Unconscious, implicit racial bias—rather than individual, White supremacist action—plays a role in nearly every stage of a person’s life. Americans, including people of color themselves, hold a range of unconscious biases against people of color. However, research on mindfulness-based interventions provides grounds for optimism and potential long-term solutions.
Mindfulness Provides Grounds for Optimism
Mindfulness can play a key role in recognizing one’s own biases, how they harm others, and how to work with compassion towards racial justice. Mindfulness involves focusing on being intensely aware of what you are sensing and feeling in the moment. It involves breathing exercises, guided imagery, and other practices to relax the body and reduce stress. Generally, mindfulness can be practiced by paying attention, living in the moment, accepting yourself, and focusing on breathing.
The unconscious is quite malleable. Just 27 minutes of mindfulness a day can make a difference. A 2011 Harvard study confirmed that a half-hour of daily meditation resulted in positive changes to the hippocampus, the part of the brain associated with compassion and self-awareness. Research indicates that mindfulness can reduce implicit bias in individuals, reduce negative outcomes of implicit bias, and sustain these effects over time. The key is to become aware of one’s implicit bias, be concerned about the consequences of bias, and learn to replace the biased response with a non-prejudiced response—a response that is likely more matched to one’s public position of racial equality.
When applied through a racial-equity lens, mindfulness-based interventions can effectively address implicit racial bias, racial inequities, and health inequities. Subtle cues triggered by mindfulness can change brain activity to react to Black faces with less fear and less bias than they previously would have.
In equity workshops, mindfulness promoted empathy, connected participants to their own emotional involvement with prejudice, and helped participants become more self-reflective and self-aware. Educators can incorporate mindfulness to better understand the impact of race, minimize implicit racial bias, improve student performance, and promote racial justice.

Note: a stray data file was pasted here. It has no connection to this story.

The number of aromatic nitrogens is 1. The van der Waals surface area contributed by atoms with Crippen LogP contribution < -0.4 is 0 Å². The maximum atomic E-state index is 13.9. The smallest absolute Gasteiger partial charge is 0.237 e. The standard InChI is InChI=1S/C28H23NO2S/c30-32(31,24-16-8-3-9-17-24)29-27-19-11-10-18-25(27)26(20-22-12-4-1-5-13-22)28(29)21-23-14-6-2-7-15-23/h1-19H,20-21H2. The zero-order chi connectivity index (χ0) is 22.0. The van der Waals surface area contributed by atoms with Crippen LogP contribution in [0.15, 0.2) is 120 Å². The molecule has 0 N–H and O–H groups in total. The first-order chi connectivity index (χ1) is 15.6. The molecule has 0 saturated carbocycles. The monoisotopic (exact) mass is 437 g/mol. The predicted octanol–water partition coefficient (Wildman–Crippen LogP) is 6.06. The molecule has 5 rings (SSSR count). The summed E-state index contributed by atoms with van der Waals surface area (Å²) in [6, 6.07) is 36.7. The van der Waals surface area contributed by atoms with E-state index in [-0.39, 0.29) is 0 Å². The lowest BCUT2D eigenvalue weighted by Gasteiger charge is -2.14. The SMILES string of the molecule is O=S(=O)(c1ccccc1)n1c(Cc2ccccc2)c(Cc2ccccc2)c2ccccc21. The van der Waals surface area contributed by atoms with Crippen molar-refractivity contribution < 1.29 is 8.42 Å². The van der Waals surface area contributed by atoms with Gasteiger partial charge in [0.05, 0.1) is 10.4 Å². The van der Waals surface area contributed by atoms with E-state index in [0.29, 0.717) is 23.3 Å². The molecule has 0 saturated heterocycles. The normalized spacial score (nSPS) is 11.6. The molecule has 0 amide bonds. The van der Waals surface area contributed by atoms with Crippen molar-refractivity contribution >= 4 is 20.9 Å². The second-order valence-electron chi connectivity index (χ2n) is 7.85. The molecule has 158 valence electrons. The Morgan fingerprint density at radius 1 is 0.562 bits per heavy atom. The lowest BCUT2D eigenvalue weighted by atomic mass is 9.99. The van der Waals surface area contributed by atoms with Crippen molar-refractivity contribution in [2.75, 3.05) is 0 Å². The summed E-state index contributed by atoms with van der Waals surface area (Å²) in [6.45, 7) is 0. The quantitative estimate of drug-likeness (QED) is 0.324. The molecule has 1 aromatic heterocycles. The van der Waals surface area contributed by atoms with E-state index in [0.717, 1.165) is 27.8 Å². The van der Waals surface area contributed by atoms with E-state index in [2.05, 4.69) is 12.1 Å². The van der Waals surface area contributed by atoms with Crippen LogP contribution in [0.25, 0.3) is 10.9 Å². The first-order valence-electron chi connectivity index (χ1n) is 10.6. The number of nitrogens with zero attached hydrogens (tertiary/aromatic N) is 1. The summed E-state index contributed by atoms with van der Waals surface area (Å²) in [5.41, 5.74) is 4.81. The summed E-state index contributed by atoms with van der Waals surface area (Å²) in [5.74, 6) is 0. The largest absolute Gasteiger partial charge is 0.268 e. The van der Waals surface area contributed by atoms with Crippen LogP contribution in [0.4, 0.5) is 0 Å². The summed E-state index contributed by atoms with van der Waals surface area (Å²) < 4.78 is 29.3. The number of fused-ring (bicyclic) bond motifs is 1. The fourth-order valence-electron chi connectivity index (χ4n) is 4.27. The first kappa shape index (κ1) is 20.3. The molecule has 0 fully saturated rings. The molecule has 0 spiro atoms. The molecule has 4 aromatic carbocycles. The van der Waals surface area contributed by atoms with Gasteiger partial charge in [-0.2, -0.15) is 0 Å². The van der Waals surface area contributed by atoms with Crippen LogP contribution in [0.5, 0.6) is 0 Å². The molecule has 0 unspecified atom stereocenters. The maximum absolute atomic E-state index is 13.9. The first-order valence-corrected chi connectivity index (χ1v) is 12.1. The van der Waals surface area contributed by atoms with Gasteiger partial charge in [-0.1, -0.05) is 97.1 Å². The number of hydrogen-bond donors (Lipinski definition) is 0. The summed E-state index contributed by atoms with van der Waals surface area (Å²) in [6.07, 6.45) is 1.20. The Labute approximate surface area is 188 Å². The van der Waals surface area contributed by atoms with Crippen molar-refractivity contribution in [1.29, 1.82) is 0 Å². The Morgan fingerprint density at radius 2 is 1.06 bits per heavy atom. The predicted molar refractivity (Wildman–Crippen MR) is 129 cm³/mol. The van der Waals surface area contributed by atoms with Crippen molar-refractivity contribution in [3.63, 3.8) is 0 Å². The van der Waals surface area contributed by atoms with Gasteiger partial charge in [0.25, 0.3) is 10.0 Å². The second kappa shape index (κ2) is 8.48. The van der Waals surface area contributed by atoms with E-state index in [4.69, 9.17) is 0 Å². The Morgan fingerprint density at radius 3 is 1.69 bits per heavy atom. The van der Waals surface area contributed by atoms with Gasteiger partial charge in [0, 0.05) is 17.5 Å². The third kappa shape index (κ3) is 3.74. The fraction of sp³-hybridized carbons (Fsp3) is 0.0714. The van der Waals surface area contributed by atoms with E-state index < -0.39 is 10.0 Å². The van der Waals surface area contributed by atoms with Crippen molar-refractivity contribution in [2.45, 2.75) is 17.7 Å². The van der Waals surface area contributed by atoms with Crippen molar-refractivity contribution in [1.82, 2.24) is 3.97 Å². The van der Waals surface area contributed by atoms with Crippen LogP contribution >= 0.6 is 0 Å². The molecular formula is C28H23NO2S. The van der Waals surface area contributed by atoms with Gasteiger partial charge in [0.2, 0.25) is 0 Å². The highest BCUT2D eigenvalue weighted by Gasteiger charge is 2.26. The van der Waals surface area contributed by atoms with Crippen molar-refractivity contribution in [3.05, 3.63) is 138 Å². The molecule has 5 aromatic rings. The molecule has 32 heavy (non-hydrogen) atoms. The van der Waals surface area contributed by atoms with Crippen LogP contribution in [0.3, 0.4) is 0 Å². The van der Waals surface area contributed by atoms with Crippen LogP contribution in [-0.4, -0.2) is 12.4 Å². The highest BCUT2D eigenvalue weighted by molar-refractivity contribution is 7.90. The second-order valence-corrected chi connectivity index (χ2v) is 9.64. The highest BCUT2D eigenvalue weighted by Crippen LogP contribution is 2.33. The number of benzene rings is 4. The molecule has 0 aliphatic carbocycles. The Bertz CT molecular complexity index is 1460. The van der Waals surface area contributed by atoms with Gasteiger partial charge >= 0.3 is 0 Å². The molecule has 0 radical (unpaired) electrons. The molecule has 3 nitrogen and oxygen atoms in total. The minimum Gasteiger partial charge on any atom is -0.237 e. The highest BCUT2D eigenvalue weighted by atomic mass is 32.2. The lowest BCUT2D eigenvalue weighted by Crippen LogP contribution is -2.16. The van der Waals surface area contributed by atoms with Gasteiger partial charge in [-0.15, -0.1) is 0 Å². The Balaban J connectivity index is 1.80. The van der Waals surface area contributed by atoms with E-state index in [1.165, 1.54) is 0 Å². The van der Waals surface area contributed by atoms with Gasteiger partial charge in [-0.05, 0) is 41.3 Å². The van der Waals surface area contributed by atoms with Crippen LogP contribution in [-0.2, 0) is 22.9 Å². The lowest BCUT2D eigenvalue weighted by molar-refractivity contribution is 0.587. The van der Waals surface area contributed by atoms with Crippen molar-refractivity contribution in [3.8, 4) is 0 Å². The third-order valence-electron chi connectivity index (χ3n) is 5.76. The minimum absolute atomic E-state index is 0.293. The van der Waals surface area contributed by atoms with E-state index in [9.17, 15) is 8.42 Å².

In clinical trials, mindfulness has also been effective in treating stress, anxiety, pain, depression, insomnia, and high blood pressure—many of which disproportionally affect people of color. The field of integrative medicine incorporates mindfulness into therapies because of its beneficial impact on brain health and cognitive impairment. One study found that mindfulness helped disadvantaged and minority college students implement lasting, healthy habits. It concluded that mindfulness is a low-cost, accessible way to curb the effect of racial health disparities.
The St. Pete Youth Farm is a youth development program that holistically supports the next generation of leaders and entrepreneurs through an urban farm project. The program is offered to high school students residing in South St. Pete’s Community Redevelopment Area. Thus, it primarily impacts young, often socioeconomically disadvantaged, people of color. The students learn everything from agricultural skills to financial literacy. Carla Bristol, the program’s Collaboration Manager, emphasized the importance of developing the “whole child,” saying that “we start dealing with areas in their [personal] life that they need to unpack and do wellness, do yoga, do mental health Mondays.” The program incorporates mindfulness enabling the youth to reflect on racial injustice, the effect of COVID-19 on their school-life, and their own mental health.
Anyone and Everyone Can Grow Through Mindfulness
As a human, it is impossible to be completely without prejudice or implicit racial bias. But the potential of mindfulness is immense and can help us address the negative outcomes of such biases. Mindfulness creates a judgment-free space for the self-compassion necessary to face the painful thoughts and feelings that arise when confronting implicit racial bias both within ourselves and others.
Any individual can practice free, simple, and brief mindfulness exercises from the comfort of their home or office. Mindfulness-based interventions can be feasibly incorporated into equity training, leadership training, classroom settings, and any other diverse, conflict-laden setting or scenario. As opposed to seeing themselves as racist or not, people and institutions must begin by seeing themselves as capable of growth.
- Harvard University offers a virtual laboratory for educating the public about hidden biases. You can test your own bias here.
- The Mayo Clinic offers an overview of free, simple, and short mindfulness exercises you can do from anywhere.
- Law professor, mindfulness teacher, and social justice advocate Rhonda Magee provides a set of ColorInsight Practices that provide guidelines and exercises for teaching and learning about race primarily in classrooms and in any setting where racial issues may arise.
- Through a Framework for Systemic Racial Equity Transformation, Courageous Conversations help individuals and organizations address persistent racial disparities intentionally, explicitly, and comprehensively.